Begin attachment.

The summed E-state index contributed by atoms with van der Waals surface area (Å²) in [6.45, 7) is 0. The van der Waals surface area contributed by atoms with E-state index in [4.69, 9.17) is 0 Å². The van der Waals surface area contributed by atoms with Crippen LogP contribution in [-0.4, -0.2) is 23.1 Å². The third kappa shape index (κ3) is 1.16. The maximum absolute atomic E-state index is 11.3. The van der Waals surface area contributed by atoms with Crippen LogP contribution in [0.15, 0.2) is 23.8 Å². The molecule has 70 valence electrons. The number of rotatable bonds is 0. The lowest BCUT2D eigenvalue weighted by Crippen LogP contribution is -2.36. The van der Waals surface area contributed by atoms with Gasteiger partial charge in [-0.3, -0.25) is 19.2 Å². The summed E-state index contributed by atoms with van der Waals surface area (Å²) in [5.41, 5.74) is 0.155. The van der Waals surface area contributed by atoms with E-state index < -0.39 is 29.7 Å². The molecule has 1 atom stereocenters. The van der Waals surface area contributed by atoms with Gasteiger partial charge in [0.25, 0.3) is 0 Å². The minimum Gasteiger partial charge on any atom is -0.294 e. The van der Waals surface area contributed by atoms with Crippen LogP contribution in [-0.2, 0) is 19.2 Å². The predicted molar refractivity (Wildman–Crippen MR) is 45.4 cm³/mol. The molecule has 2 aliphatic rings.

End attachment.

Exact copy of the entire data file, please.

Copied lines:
The summed E-state index contributed by atoms with van der Waals surface area (Å²) in [6.45, 7) is 0. The van der Waals surface area contributed by atoms with E-state index in [4.69, 9.17) is 0 Å². The van der Waals surface area contributed by atoms with Crippen LogP contribution in [-0.4, -0.2) is 23.1 Å². The third kappa shape index (κ3) is 1.16. The maximum absolute atomic E-state index is 11.3. The van der Waals surface area contributed by atoms with Crippen LogP contribution in [0.15, 0.2) is 23.8 Å². The molecule has 70 valence electrons. The number of rotatable bonds is 0. The lowest BCUT2D eigenvalue weighted by Crippen LogP contribution is -2.36. The van der Waals surface area contributed by atoms with Gasteiger partial charge in [-0.3, -0.25) is 19.2 Å². The summed E-state index contributed by atoms with van der Waals surface area (Å²) in [5.41, 5.74) is 0.155. The van der Waals surface area contributed by atoms with E-state index < -0.39 is 29.7 Å². The molecule has 1 atom stereocenters. The van der Waals surface area contributed by atoms with Gasteiger partial charge in [0.25, 0.3) is 0 Å². The minimum Gasteiger partial charge on any atom is -0.294 e. The van der Waals surface area contributed by atoms with Crippen LogP contribution in [-0.2, 0) is 19.2 Å². The predicted molar refractivity (Wildman–Crippen MR) is 45.4 cm³/mol. The molecule has 2 aliphatic rings.